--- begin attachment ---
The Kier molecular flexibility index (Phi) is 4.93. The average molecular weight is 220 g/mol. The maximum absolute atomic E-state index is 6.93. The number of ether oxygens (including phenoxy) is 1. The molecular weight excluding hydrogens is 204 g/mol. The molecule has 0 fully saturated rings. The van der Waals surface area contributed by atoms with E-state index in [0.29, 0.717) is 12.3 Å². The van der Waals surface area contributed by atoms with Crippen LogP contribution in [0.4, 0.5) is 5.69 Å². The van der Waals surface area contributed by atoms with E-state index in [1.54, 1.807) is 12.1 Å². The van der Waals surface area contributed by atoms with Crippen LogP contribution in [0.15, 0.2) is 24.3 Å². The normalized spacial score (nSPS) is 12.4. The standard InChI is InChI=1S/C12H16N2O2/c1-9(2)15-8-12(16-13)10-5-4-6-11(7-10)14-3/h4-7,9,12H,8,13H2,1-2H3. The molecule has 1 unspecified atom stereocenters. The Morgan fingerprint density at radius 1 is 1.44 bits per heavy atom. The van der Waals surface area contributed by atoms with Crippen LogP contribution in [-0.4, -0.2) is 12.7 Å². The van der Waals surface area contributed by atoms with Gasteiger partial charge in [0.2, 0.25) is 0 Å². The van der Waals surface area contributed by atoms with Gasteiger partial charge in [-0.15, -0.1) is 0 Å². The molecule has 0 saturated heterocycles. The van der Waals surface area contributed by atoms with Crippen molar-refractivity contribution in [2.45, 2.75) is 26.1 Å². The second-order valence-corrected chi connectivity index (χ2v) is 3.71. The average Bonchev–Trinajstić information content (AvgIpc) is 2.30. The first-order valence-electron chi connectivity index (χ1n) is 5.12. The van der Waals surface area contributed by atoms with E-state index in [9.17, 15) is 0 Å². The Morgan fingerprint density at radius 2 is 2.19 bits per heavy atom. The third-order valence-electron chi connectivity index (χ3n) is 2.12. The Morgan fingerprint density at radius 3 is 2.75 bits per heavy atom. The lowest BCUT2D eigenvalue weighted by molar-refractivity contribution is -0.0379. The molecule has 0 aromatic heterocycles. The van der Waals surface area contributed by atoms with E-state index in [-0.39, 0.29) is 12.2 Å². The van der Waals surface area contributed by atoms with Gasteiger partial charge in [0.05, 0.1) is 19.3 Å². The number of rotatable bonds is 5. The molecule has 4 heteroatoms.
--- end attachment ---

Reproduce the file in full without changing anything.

The Kier molecular flexibility index (Phi) is 4.93. The average molecular weight is 220 g/mol. The maximum absolute atomic E-state index is 6.93. The number of ether oxygens (including phenoxy) is 1. The molecular weight excluding hydrogens is 204 g/mol. The molecule has 0 fully saturated rings. The van der Waals surface area contributed by atoms with E-state index in [0.29, 0.717) is 12.3 Å². The van der Waals surface area contributed by atoms with Crippen LogP contribution in [0.4, 0.5) is 5.69 Å². The van der Waals surface area contributed by atoms with E-state index in [1.54, 1.807) is 12.1 Å². The van der Waals surface area contributed by atoms with Crippen LogP contribution in [0.15, 0.2) is 24.3 Å². The normalized spacial score (nSPS) is 12.4. The standard InChI is InChI=1S/C12H16N2O2/c1-9(2)15-8-12(16-13)10-5-4-6-11(7-10)14-3/h4-7,9,12H,8,13H2,1-2H3. The molecule has 1 unspecified atom stereocenters. The Morgan fingerprint density at radius 1 is 1.44 bits per heavy atom. The van der Waals surface area contributed by atoms with Crippen LogP contribution in [-0.4, -0.2) is 12.7 Å². The van der Waals surface area contributed by atoms with Gasteiger partial charge in [0.2, 0.25) is 0 Å². The van der Waals surface area contributed by atoms with Gasteiger partial charge in [-0.15, -0.1) is 0 Å². The molecule has 0 saturated heterocycles. The van der Waals surface area contributed by atoms with Crippen molar-refractivity contribution in [2.45, 2.75) is 26.1 Å². The second-order valence-corrected chi connectivity index (χ2v) is 3.71. The average Bonchev–Trinajstić information content (AvgIpc) is 2.30. The first-order valence-electron chi connectivity index (χ1n) is 5.12. The van der Waals surface area contributed by atoms with E-state index in [9.17, 15) is 0 Å². The Morgan fingerprint density at radius 2 is 2.19 bits per heavy atom. The third-order valence-electron chi connectivity index (χ3n) is 2.12. The Morgan fingerprint density at radius 3 is 2.75 bits per heavy atom. The lowest BCUT2D eigenvalue weighted by molar-refractivity contribution is -0.0379. The molecule has 0 aromatic heterocycles. The van der Waals surface area contributed by atoms with E-state index in [-0.39, 0.29) is 12.2 Å². The van der Waals surface area contributed by atoms with Gasteiger partial charge in [0.05, 0.1) is 19.3 Å². The number of rotatable bonds is 5. The molecule has 4 heteroatoms.